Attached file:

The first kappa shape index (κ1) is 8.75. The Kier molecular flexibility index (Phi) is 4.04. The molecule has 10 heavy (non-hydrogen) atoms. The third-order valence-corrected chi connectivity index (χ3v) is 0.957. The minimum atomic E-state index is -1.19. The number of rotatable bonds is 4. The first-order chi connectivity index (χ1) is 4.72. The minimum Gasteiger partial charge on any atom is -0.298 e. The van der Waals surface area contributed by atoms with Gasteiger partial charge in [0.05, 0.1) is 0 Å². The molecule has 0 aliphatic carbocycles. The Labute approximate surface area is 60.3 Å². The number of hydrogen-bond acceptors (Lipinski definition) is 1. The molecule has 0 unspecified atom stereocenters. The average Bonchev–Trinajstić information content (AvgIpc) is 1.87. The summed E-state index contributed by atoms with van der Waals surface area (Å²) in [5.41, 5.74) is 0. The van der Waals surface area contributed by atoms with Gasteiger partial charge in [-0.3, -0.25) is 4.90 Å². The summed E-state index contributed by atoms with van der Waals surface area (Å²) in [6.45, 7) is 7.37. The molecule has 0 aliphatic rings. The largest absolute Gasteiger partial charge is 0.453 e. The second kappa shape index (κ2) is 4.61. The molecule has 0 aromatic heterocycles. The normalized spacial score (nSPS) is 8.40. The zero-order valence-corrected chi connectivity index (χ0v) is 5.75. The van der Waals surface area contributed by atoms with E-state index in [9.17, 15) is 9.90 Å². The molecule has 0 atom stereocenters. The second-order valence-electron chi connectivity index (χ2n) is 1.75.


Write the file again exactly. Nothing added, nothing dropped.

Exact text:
The first kappa shape index (κ1) is 8.75. The Kier molecular flexibility index (Phi) is 4.04. The molecule has 10 heavy (non-hydrogen) atoms. The third-order valence-corrected chi connectivity index (χ3v) is 0.957. The minimum atomic E-state index is -1.19. The number of rotatable bonds is 4. The first-order chi connectivity index (χ1) is 4.72. The minimum Gasteiger partial charge on any atom is -0.298 e. The van der Waals surface area contributed by atoms with Gasteiger partial charge in [0.05, 0.1) is 0 Å². The molecule has 0 aliphatic carbocycles. The Labute approximate surface area is 60.3 Å². The number of hydrogen-bond acceptors (Lipinski definition) is 1. The molecule has 0 unspecified atom stereocenters. The average Bonchev–Trinajstić information content (AvgIpc) is 1.87. The summed E-state index contributed by atoms with van der Waals surface area (Å²) in [5.41, 5.74) is 0. The van der Waals surface area contributed by atoms with Gasteiger partial charge in [-0.3, -0.25) is 4.90 Å². The summed E-state index contributed by atoms with van der Waals surface area (Å²) in [6.45, 7) is 7.37. The molecule has 0 aliphatic rings. The largest absolute Gasteiger partial charge is 0.453 e. The second kappa shape index (κ2) is 4.61. The molecule has 0 aromatic heterocycles. The normalized spacial score (nSPS) is 8.40. The zero-order valence-corrected chi connectivity index (χ0v) is 5.75. The van der Waals surface area contributed by atoms with E-state index in [9.17, 15) is 9.90 Å². The molecule has 0 atom stereocenters. The second-order valence-electron chi connectivity index (χ2n) is 1.75.